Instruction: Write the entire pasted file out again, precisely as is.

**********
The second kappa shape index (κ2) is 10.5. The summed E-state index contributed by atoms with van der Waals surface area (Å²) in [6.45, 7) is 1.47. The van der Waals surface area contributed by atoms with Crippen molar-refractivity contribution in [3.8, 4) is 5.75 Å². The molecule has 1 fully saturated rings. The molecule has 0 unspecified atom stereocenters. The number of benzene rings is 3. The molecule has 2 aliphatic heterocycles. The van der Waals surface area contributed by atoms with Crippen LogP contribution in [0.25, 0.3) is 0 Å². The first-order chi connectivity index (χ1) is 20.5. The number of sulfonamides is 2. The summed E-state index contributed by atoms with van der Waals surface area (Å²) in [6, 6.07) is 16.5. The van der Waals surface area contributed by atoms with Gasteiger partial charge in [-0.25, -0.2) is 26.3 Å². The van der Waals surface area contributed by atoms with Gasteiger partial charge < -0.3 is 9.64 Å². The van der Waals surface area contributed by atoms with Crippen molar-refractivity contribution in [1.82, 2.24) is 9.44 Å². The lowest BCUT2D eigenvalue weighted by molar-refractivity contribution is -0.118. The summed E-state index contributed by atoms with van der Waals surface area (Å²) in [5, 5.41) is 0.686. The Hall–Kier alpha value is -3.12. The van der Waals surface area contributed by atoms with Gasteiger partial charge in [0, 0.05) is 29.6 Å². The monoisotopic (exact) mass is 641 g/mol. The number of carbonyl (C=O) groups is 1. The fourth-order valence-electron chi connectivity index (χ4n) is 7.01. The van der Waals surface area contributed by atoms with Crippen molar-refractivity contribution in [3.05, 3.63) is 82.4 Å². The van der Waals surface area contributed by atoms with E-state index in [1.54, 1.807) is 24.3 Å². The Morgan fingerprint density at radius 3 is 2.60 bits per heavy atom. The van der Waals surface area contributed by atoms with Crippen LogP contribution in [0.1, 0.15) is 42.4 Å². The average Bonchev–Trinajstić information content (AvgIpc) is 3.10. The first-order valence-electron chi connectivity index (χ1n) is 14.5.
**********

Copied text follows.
The second kappa shape index (κ2) is 10.5. The summed E-state index contributed by atoms with van der Waals surface area (Å²) in [6.45, 7) is 1.47. The van der Waals surface area contributed by atoms with Crippen molar-refractivity contribution in [3.8, 4) is 5.75 Å². The molecule has 1 fully saturated rings. The molecule has 0 unspecified atom stereocenters. The number of benzene rings is 3. The molecule has 2 aliphatic heterocycles. The van der Waals surface area contributed by atoms with Crippen LogP contribution in [0.25, 0.3) is 0 Å². The first-order chi connectivity index (χ1) is 20.5. The number of sulfonamides is 2. The summed E-state index contributed by atoms with van der Waals surface area (Å²) in [6, 6.07) is 16.5. The van der Waals surface area contributed by atoms with Gasteiger partial charge in [-0.25, -0.2) is 26.3 Å². The van der Waals surface area contributed by atoms with Gasteiger partial charge < -0.3 is 9.64 Å². The van der Waals surface area contributed by atoms with Crippen molar-refractivity contribution in [1.82, 2.24) is 9.44 Å². The lowest BCUT2D eigenvalue weighted by molar-refractivity contribution is -0.118. The summed E-state index contributed by atoms with van der Waals surface area (Å²) in [5, 5.41) is 0.686. The Hall–Kier alpha value is -3.12. The van der Waals surface area contributed by atoms with Gasteiger partial charge in [0, 0.05) is 29.6 Å². The monoisotopic (exact) mass is 641 g/mol. The number of carbonyl (C=O) groups is 1. The fourth-order valence-electron chi connectivity index (χ4n) is 7.01. The van der Waals surface area contributed by atoms with Crippen molar-refractivity contribution in [3.05, 3.63) is 82.4 Å². The van der Waals surface area contributed by atoms with E-state index in [1.54, 1.807) is 24.3 Å². The Morgan fingerprint density at radius 3 is 2.60 bits per heavy atom. The van der Waals surface area contributed by atoms with Crippen LogP contribution in [0.1, 0.15) is 42.4 Å². The average Bonchev–Trinajstić information content (AvgIpc) is 3.10. The first-order valence-electron chi connectivity index (χ1n) is 14.5.